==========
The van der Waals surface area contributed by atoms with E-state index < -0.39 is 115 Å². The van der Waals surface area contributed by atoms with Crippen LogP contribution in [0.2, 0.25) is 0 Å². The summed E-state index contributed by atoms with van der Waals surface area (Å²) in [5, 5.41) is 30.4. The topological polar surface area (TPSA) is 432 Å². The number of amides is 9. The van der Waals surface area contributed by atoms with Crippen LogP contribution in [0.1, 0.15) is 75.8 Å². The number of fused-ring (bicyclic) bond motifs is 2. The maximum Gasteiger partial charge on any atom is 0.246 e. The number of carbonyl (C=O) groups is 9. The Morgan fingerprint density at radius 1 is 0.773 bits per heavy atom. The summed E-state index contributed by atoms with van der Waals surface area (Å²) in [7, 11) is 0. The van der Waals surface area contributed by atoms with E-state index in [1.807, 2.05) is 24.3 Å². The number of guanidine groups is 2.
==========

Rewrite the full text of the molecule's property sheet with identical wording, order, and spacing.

The van der Waals surface area contributed by atoms with E-state index < -0.39 is 115 Å². The van der Waals surface area contributed by atoms with Crippen LogP contribution in [0.2, 0.25) is 0 Å². The summed E-state index contributed by atoms with van der Waals surface area (Å²) in [5, 5.41) is 30.4. The topological polar surface area (TPSA) is 432 Å². The number of amides is 9. The van der Waals surface area contributed by atoms with Crippen LogP contribution in [0.1, 0.15) is 75.8 Å². The number of fused-ring (bicyclic) bond motifs is 2. The maximum Gasteiger partial charge on any atom is 0.246 e. The number of carbonyl (C=O) groups is 9. The Morgan fingerprint density at radius 1 is 0.773 bits per heavy atom. The summed E-state index contributed by atoms with van der Waals surface area (Å²) in [7, 11) is 0. The van der Waals surface area contributed by atoms with E-state index in [1.807, 2.05) is 24.3 Å². The number of guanidine groups is 2.